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Morning tip: For Wizards to end skid, Wall shifts focus to himself

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Morning tip: For Wizards to end skid, Wall shifts focus to himself

Despite the potential for the hurt feelings and bad blood that come with losing, this isn't the same Wizards team, according to John Wall, that required a players-only meeting to get themselves right as they go into tonight's game at the Cleveland Cavaliers (CSN, CSNmidatlantic.com and NBC Sports Live Extra, 6:30 p.m. ET). 

“That situation we didn’t know where the team wanted to go," said Wall of 2013, when the lost seven of their first nine games, floundered around .500 all season before qualifying for the postseason for the first time in his career. "We got people here that know what this team can be capable of. That was just the beginning. We were trying to start.”

That meant a veteran like Trevor Ariza, who now is with the Houston Rockets, putting Wall on the spot about his leadership. The Wizards won 44 games that season, 46 last season and are expected to at least reach that point this season. To realistically have a shot at a top four seed to guarantee home-court advantage, 50 is the magic number.

“We all know what our role is, what we need to do to help this team win. The main focus is me," said Wall, No. 2 in the NBA in assists a year about but who has only reached double-digit assists four times. "Until I start playing better, we’re not going to do well. That’s simple as that. Me and Brad (Beal) are the top scorers on this team. If we’re not clicking, he’s going to play well and I haven’t so we’re not going to have a chance to win games. That’s something I have to figure out, a slump I have to get out of. I work everyday to get better and to improve. There have been times in my career I didn’t play well. There are times I will play well. I’ll be alright.”

Wall is down in every category. His shooting has dipped to 39%. He less than 30% from three-point range. In his sixth year in Washington, 16.1 points is his lowest career average. To make matters worse, Beal has fallen off the cliff, too, as the chemistry between the duo has waned. He only had nine shot attempts in Saturday's 84-82 loss to the Toronto Raptors, though he scored 20 points.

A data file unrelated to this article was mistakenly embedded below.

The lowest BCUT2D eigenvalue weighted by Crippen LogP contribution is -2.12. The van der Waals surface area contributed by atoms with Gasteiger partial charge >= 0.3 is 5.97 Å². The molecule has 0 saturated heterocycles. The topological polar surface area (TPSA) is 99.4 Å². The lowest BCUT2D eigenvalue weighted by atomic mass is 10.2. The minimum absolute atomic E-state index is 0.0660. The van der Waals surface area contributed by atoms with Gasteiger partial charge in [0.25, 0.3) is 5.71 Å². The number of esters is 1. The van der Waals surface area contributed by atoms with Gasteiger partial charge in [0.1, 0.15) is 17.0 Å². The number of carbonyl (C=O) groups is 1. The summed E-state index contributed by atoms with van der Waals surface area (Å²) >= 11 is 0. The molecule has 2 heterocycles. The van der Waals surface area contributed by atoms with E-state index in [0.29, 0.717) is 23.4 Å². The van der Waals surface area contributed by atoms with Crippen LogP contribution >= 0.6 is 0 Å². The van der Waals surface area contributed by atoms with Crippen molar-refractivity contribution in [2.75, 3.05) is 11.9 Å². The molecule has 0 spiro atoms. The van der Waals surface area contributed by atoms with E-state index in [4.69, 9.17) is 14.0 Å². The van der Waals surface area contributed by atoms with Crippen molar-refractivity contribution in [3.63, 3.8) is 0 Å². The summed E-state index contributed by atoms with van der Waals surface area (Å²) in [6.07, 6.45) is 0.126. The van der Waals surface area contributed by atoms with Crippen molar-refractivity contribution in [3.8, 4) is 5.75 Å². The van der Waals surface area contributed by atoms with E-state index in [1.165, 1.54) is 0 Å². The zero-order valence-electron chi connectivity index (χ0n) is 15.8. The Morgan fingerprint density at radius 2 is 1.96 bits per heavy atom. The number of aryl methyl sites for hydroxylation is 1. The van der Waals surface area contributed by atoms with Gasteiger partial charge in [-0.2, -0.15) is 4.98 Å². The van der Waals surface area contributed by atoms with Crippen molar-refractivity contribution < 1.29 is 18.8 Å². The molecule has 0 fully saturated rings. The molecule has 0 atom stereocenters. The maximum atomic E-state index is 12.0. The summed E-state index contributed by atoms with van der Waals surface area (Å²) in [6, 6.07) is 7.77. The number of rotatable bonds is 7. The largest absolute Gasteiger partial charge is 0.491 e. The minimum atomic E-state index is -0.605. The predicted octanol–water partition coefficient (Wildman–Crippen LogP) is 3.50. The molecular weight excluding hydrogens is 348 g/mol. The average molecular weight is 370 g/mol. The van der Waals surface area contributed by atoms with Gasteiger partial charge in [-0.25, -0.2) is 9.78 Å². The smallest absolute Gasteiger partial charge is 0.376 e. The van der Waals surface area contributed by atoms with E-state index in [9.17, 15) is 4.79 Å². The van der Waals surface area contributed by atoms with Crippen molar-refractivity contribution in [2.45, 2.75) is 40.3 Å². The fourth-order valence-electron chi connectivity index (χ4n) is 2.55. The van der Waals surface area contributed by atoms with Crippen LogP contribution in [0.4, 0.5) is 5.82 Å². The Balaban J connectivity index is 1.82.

No summit meeting between the two has been required, though they have had sitdowns in the past to work out the kinks. The pace-and-space offense has grind to a halt because of the two players needed to make it go are on different wavelengths.

“When we’re on, other teams have to double-team us more and it gives our other teammates easier looks and open looks to make them more comfortable," Wall said. "When we’re not on, they’re in a situation to take tough shots like we are. When we’re aggressive and find our teammates and making shots, it’s hard to beat us.

“We really haven’t had too much space as we’re supposed to. This system is for more spacing but ... it’s not as much spacing as we thought it was. Early on we had a lot more spacing and that’s when things were clicking. Lately it has not been that way. It’s me playing better and making open shots and also my teammates making open shots. When they’re not making open shots and I’m not making shots, people just pack the paint. When we’re on and making shots, you see our offense is a lot more flowing and there’s more spacing.”

While the Raptors, like most teams, blitzed Beal with multiple defenders to slow him down, he has succeeded before. He doesn't accept his predicament and instead keeps his dribble alive and movement off the ball until the defense has a breakdown. Coach Randy Wittman wants to see more of that streak in his shooting guard.

"Let me tell you you’re doing too much rather than you’re doing too little. And so, it’s a situation sometimes we get going too fast that we don’t even know we’re passing up opportunities," Wittman said. "It’s got to be a situation that guys in his position, guys like Bradley Beal in this league, read the situation and when opportunities are there they don’t pass to many of them up. That’s got to be a thing he continues to do.”

The 25 shots Wall took vs. Toronto were a season-high. He only made six. For him, it's the classic case of trying to work his way out of this fog.

"Sometimes you’re going to be super-aggressive, sometimes you’re not. At times I think when I’m not making shots  I shouldn’t be aggressive," he said. "There are times (Beal) was hot he should’ve been looking for more and I should’ve been trying to find him. (And) vice versa.”

But Wall won't go as far as Marcin Gortat did after the loss when he said it's not fun anymore. He's certain times will change for the better.